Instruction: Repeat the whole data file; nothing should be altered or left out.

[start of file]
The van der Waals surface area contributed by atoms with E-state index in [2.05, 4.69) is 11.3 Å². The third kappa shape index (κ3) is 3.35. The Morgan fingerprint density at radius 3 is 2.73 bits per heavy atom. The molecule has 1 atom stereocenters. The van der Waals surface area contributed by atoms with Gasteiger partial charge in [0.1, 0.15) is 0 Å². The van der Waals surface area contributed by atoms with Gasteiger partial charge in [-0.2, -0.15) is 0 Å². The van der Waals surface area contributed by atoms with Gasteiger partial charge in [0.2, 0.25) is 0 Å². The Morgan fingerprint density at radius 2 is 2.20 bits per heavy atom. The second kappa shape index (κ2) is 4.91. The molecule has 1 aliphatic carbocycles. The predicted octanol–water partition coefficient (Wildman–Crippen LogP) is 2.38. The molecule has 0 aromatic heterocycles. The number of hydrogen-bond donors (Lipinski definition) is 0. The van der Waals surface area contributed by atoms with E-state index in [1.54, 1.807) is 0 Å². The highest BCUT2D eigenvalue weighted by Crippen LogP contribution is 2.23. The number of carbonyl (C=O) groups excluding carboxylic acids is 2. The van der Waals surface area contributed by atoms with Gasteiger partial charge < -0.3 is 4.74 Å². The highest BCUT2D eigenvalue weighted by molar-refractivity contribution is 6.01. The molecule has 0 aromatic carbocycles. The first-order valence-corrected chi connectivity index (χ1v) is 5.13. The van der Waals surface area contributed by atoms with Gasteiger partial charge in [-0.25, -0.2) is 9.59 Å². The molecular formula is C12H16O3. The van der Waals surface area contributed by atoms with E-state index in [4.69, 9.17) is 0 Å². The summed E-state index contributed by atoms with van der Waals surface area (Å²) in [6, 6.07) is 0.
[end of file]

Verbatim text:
The van der Waals surface area contributed by atoms with E-state index in [2.05, 4.69) is 11.3 Å². The third kappa shape index (κ3) is 3.35. The Morgan fingerprint density at radius 3 is 2.73 bits per heavy atom. The molecule has 1 atom stereocenters. The van der Waals surface area contributed by atoms with Gasteiger partial charge in [0.1, 0.15) is 0 Å². The van der Waals surface area contributed by atoms with Gasteiger partial charge in [-0.2, -0.15) is 0 Å². The van der Waals surface area contributed by atoms with Gasteiger partial charge in [0.2, 0.25) is 0 Å². The Morgan fingerprint density at radius 2 is 2.20 bits per heavy atom. The second kappa shape index (κ2) is 4.91. The molecule has 1 aliphatic carbocycles. The predicted octanol–water partition coefficient (Wildman–Crippen LogP) is 2.38. The molecule has 0 aromatic heterocycles. The number of hydrogen-bond donors (Lipinski definition) is 0. The van der Waals surface area contributed by atoms with E-state index in [1.54, 1.807) is 0 Å². The highest BCUT2D eigenvalue weighted by Crippen LogP contribution is 2.23. The number of carbonyl (C=O) groups excluding carboxylic acids is 2. The van der Waals surface area contributed by atoms with Gasteiger partial charge < -0.3 is 4.74 Å². The highest BCUT2D eigenvalue weighted by molar-refractivity contribution is 6.01. The molecule has 0 aromatic carbocycles. The first-order valence-corrected chi connectivity index (χ1v) is 5.13. The van der Waals surface area contributed by atoms with Gasteiger partial charge in [-0.25, -0.2) is 9.59 Å². The molecular formula is C12H16O3. The van der Waals surface area contributed by atoms with E-state index in [4.69, 9.17) is 0 Å². The summed E-state index contributed by atoms with van der Waals surface area (Å²) in [6, 6.07) is 0.